Crocodile numbers ‘explode’ on farm
It is best to maintain the highest levels of situational awareness when visiting Hinchinbrook Mayor Ramon Jayo's cane farm lest you cross paths with one of an "exploding" number of saltwater crocodiles residing in or beside his waterways.
The Townsville Bulletin visited Cr Jayo's Macknade 250-hectare farm near Ingham this afternoon, encountering a 3.5-metre-long male crocodile and a slightly smaller female almost immediately, just two of the estimated 10 or so salties on or bordering the property.
Cr Jayo said crocodiles were already on the farm when he purchased it 12 years ago.
"They've always been here but one of the things though is that there is more of them, a lot more," he said.
"The bottom line to me is that the numbers are exploding, what is happening is the bigger (highly territorial) animals are pushing the smaller animals further afield and that's why we are seeing more in areas that previously they would not occupy."
Cr Jayo said normally you would expect to encounter saltwater crocodiles in the mangroves "but now we're finding them in the cane paddocks, we are actually finding them and sitting, as you saw, on the headlands beside cane."
"The fact is, today if you dig a hole, tomorrow you will have a crocodile in it."
Cane farmers have recently begun digging retention ponds on their properties to prevent sedimentation and nutrients from reaching the major waterways and Great Barrier Reef.
Cr Jayo said each of the ponds on his property contained a male and at least one female saltwater crocodiles, with another four lurking in the bordering Macknade Creek, which eventually connects to the lower Herbert River.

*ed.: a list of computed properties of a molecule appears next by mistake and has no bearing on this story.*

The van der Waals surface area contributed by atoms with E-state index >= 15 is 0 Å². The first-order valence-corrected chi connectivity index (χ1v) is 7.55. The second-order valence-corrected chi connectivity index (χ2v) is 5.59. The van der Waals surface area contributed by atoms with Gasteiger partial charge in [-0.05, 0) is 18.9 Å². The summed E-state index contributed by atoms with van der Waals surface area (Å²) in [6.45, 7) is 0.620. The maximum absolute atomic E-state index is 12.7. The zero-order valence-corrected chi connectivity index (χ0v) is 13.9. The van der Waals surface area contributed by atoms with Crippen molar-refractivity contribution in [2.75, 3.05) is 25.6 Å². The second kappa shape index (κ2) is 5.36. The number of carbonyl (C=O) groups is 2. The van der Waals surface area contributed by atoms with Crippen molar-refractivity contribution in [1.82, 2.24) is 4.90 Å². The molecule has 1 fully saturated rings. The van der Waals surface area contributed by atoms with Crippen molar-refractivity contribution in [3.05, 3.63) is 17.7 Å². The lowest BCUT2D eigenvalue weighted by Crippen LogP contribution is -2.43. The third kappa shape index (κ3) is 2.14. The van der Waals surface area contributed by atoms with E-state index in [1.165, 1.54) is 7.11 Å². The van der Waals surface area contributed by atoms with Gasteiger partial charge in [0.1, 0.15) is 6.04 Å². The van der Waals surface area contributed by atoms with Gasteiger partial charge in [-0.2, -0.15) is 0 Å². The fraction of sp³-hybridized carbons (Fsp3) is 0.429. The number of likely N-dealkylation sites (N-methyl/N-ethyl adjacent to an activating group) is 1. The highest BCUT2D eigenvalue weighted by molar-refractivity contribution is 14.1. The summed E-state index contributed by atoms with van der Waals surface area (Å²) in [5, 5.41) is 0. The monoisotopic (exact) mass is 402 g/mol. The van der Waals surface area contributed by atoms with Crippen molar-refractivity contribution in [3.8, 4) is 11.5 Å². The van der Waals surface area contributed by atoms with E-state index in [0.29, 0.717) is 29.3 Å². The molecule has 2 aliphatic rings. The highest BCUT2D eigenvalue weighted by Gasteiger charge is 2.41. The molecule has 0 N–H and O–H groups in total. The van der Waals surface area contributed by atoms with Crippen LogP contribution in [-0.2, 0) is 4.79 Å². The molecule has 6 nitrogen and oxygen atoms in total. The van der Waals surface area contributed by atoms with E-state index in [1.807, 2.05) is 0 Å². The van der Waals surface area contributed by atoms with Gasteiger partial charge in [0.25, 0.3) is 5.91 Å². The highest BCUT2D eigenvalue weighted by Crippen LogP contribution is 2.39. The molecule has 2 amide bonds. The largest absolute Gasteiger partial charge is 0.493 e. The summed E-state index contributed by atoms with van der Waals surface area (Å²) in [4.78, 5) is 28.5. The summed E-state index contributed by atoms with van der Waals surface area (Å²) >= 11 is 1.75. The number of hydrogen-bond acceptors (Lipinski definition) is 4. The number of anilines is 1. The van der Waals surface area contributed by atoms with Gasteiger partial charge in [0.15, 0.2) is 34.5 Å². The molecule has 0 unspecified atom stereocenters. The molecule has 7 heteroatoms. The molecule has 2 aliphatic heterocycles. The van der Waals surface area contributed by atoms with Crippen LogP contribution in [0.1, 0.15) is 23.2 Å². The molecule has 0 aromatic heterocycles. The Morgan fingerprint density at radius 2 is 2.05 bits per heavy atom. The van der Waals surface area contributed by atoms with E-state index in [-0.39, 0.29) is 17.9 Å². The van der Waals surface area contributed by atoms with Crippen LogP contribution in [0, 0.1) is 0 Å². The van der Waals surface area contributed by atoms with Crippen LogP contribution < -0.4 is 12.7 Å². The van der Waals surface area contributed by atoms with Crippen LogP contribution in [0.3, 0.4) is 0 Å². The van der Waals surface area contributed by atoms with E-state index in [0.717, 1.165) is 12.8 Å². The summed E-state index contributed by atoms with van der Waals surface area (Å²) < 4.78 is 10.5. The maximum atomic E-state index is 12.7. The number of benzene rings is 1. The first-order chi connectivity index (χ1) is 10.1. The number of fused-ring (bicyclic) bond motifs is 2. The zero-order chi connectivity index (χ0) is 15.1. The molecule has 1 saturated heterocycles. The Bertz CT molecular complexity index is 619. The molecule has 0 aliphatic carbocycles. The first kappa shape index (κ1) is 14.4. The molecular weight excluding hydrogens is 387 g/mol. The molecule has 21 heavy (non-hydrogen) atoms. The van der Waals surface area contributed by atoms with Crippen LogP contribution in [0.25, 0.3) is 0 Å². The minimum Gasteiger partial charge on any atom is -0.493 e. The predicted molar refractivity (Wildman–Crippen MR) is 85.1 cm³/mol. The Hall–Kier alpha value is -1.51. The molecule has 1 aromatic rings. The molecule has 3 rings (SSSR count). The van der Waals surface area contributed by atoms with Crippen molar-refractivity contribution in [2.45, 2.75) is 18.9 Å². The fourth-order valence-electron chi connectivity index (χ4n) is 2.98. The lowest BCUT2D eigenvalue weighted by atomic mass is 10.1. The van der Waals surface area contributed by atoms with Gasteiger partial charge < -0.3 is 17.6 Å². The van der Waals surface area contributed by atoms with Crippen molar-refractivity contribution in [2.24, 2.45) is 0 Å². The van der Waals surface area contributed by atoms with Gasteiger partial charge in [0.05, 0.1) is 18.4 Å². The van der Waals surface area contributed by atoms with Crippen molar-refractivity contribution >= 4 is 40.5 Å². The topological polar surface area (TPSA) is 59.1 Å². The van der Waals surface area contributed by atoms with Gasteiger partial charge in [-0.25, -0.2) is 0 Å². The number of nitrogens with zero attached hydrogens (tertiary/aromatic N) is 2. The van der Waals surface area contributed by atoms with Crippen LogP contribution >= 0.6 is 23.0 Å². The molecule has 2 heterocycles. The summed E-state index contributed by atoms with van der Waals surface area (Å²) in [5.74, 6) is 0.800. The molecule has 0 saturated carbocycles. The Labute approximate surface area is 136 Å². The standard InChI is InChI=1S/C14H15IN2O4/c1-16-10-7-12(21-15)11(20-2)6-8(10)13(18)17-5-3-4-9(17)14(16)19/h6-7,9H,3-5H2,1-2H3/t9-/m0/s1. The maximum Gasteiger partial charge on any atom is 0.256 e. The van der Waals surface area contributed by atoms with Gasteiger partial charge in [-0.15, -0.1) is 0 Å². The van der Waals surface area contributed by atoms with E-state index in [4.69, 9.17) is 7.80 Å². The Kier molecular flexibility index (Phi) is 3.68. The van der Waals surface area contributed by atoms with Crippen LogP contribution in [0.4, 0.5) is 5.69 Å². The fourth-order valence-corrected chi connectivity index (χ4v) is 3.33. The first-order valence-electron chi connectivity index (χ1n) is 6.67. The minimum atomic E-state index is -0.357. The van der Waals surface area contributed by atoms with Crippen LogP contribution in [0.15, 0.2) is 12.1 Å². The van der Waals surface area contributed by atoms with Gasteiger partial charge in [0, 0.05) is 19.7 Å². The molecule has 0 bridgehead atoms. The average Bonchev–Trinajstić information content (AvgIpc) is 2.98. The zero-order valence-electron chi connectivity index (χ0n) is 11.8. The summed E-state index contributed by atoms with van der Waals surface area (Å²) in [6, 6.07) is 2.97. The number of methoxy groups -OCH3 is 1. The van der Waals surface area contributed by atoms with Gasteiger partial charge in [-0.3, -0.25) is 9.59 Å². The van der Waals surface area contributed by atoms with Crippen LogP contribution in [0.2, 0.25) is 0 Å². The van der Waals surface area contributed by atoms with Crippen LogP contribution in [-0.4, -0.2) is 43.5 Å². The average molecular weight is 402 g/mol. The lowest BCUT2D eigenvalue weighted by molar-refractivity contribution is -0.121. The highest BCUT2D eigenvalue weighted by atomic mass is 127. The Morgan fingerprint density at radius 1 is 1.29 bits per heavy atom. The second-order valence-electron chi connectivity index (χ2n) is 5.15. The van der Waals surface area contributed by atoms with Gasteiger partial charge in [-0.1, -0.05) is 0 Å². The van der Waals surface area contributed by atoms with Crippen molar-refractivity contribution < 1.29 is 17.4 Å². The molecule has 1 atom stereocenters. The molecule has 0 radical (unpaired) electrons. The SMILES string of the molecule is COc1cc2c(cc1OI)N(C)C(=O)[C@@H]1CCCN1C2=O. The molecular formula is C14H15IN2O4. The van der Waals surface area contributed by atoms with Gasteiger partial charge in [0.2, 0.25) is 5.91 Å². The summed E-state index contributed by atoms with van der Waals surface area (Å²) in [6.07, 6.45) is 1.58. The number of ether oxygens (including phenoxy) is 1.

Hinchinbrook MP Nick Dametto and his Katter's Australian Party have called for a widespread crocodile cull and has widespread support within his electorate.
Cr Jayo, however, said he did not have a problem with the animal.
"I quite like 'em, I know where they are, I know what they are doing and I quite like 'em," he said.
"But the concern is they are spreading further and further afield, they don't worry you, they don't worry me but I am concerned they are spreading into areas that people may be unaware of."
He said the consequences could be deadly.
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"It's not (the crocodile's) fault, they don't know the difference between a human and a dog, that's what they do for a living and if you're silly enough to be on the water's edge with them … we need to keep our warnings up."
The best time to view Hinchinbrook's crocodiles is on cold, sunny days when they sunned themselves at the water's edge.
The mayor said it would be ideal to develop a crocodile-watching industry in the district.
"There is potential for a massive industry to be started by someone, there are a lot of crocodile habitats throughout our district and if you don't find them in one area, you will find them in another … there's an opening there for somebody."
Originally published as Crocodile numbers 'explode' on farm